Hunting with the native Inuit people of Greenland
Since learning about them in the hallowed pages of National Geographic as a boy, cultures who relied on hunting for survival have captivated my imagination. A few years ago, I finally fulfilled an ambition to hunt with the native Inuit inside the Arctic Circle. Researching how they cope in brutal subzero temperatures, I wondered would I be able to cope with such extremes?
As the world’s largest island, Greenland covers 2.2 million square kilometers and quite simply is a vast and bleak landscape. The unforgiving climate, where most plants can’t survive, meant the diet of its inhabitants historically consisted largely of animal protein. Imported frozen food ensures that survival of the native Inuit is no longer dependent on hunting, but the spoils are still a source of sustenance.
My polar safari started in Kangerlussuaq, a settlement of 530 people in western Greenland. Situated on the outer edge of the Greenland ice cap, Kangerlussuaq was once an American air base. The American influence remains, but it was the many species of Greenland’s endemic fauna found in the area which drew me there. The Inuit are highly skilled hunters targeting caribou, polar bear, seal, walrus, king eider duck, ptarmigan, Arctic hare, Arctic fox and muskox. On arrival, I met my guide Karsten Lings who drove me to my basic but cosy cabin nestled on the edge of the spectacular 190-kilometre Kangerlussuaq Fjord.
A sunny morning revealed wind-scoured mountains fringing the fjord, and I breakfasted on fish and eggs ready for my Arctic hare hunt. Riding on the skidoo behind Jan Pedersen, one of Karsten’s guides, the journey over the frozen fjord proved nerve-wracking. The ice needs to be at least 10cm thick to support a skidoo, and I had to put out of my mind the stories of people going through the ice to their doom.
We soon spotted the first of our Arctic hare, despite its brilliant white coat providing excellent camouflage. Stalking over challenging terrain to within shotgun range, we were ready to begin. When flushed, the hare bolted higher up the rock faces offering some spectacular sport.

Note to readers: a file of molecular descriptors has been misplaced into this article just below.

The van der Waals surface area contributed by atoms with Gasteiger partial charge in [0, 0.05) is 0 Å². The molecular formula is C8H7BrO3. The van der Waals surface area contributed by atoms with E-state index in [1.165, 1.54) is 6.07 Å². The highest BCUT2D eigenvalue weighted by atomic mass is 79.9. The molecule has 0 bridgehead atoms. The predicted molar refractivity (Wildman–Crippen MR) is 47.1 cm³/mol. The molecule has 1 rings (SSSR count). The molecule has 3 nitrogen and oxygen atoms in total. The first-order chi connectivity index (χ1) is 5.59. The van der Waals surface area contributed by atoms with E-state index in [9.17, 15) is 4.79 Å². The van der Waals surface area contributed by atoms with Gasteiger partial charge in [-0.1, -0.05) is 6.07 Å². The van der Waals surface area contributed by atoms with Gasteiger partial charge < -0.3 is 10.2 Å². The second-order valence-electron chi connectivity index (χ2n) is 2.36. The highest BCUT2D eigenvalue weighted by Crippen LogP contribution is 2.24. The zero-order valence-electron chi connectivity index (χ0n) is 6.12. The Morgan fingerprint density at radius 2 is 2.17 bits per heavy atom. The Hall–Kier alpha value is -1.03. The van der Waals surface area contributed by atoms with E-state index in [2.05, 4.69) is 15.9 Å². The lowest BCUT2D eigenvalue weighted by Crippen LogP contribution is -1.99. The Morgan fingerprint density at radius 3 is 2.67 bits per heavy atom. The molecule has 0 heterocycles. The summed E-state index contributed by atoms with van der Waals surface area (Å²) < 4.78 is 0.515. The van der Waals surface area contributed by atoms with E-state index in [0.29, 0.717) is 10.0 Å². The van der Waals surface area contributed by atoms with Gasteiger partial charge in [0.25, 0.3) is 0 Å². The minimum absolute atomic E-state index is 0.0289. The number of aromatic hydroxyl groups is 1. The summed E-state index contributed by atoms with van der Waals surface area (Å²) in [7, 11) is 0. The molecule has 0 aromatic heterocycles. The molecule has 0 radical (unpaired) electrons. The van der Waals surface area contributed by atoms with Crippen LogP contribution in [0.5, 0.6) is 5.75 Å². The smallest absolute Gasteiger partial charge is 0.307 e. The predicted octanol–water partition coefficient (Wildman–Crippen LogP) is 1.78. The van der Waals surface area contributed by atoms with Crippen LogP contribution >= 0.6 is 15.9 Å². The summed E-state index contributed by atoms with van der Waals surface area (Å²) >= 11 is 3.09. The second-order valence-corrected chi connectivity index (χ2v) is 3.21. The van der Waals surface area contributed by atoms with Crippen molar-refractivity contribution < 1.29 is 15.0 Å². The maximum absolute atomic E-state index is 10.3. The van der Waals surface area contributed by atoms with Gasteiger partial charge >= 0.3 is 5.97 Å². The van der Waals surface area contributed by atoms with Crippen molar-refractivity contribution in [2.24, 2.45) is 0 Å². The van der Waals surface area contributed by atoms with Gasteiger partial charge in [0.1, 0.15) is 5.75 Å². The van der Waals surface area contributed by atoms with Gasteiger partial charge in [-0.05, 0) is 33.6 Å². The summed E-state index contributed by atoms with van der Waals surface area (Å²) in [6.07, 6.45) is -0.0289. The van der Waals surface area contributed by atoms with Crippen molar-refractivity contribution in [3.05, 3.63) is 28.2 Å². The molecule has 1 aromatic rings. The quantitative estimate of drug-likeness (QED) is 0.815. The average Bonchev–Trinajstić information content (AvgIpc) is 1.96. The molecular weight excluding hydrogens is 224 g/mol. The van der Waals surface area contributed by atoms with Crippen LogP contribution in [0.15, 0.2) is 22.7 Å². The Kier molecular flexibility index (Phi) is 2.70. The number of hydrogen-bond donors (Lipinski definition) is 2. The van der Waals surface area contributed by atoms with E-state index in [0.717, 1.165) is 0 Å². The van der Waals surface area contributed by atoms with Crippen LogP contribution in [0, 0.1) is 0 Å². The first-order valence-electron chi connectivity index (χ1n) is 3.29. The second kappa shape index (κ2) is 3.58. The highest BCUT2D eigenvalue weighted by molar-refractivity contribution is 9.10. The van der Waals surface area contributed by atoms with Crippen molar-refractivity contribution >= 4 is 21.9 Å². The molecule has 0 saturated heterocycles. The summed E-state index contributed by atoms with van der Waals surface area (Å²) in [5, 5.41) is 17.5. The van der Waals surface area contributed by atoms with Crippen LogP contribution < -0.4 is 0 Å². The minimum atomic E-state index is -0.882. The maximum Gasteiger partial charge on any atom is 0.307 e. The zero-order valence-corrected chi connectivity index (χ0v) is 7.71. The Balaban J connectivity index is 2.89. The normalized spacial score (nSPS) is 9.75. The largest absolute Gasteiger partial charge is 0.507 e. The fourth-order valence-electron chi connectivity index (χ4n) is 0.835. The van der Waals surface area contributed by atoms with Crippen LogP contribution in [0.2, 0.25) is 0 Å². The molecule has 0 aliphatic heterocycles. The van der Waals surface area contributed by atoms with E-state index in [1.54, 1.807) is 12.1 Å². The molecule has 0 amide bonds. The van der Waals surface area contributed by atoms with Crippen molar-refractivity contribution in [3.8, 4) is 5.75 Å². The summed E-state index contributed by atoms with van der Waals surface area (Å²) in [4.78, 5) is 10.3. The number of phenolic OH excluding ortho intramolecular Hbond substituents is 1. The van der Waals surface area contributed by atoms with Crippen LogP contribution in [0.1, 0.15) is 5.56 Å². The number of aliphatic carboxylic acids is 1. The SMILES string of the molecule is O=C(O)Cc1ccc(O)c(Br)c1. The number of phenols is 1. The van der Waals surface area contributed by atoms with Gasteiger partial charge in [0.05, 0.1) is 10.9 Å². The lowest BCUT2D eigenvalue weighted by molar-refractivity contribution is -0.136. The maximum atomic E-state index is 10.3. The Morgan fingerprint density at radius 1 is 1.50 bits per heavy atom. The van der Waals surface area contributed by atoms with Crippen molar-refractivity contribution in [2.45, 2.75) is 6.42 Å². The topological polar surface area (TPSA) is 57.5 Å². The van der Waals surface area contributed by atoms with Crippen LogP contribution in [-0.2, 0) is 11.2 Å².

Having taken two brace, it was time to try Inuit ice fishing. Sawing a one-metre-deep hole into the hard packed ice at the edge of the fjord offered a welcome warm up. The fish were hungry, and we soon hooked 12 Arctic cod – some to leave as bait for Arctic fox – to finish the day.
Day two saw us back on the ice, this time with Arctic fox and ptarmigan in our sights. The former is native to the Arctic regions and well adapted to the environment. Thick, deep fur, a good supply of body fat and a system of countercurrent heat exchange helps it retain core body temperature. They prey on any small animals they can find, and will also eat carrion, berries, seaweed – and that day, I hoped, Arctic cod.
As we neared the bait, I loaded the rifle and saw a white flash, disturbed by the noise of the motor. The skidoo slithered to a standstill. The skid supported the rifle’s forend like a bi-pod as I lay on the ice. I took a confident shot with the 6.5×55 at over 200 metres using little holdover to compensate. The fox dropped motionlessly. Remarkably, another, this time with a brown coat, appeared at the edge of the fjord. I cleanly dispatched this too, within seconds of the last. Ptarmigan hunting followed the same ‘spotting and then a clamber’ format as the previous day’s hare hunt, which made for some rewarding sport.
I woke up early on day three, filled with excitement about my traditional Inuit hunt for muskox. I had chosen to take my open-sighted .416 Rigby Big Game rifle and its accompanying Hornady DGX (Dangerous Game Expanding) 400-grain ammo to topple this largest thick-coated mammal.
Little stirs in Greenland. When the skidoo stopped, the only sound I could hear was ice sizzling onto the hot exhaust, and I marvelled in the vastness of the scenery. Walking leads to sweating, which leads to chilling. Taking off a glove to adjust a scope can result in near frostbite, and such extreme cold requires careful and close attention. We started our long hike onto the tundra. Muskoxen are not the hardest creatures to hunt but without trees and in arctic conditions, it is a superb sporting challenge. Planning a long downwind route using dead ground is the only way to win.
I eventually came upon my animal feeding around 100 metres away, as far as I wanted to shoot with the express sights of my Rigby. I rose up and took the first shot freehand. With the absence of seeing a reaction through a scope, I immediately took an insurance shot. The mature bull ran a matter of metres and toppled. The satisfaction was immense, and we managed to get the skidoo close enough to load the animal so we could skin it closer to the safety of camp.
Daylight was fading as I began my final task of my polar safari. Sitting outside using a head torch to skin both arctic foxes in readiness for the tanners, I glanced up at what had been a dark sky. Green hues lifted and swirled across the sky like isobars on a pressure map. Having taken all of the animals I set out to; I was now gifted a fine display of the Northern Lights. Hunting in the brutal landscape of Greenland alongside the skilled Inuit people is a unique adventure, and one I would highly recommend.
For more information on hunting in Greenland, visit: www.polarhunting.com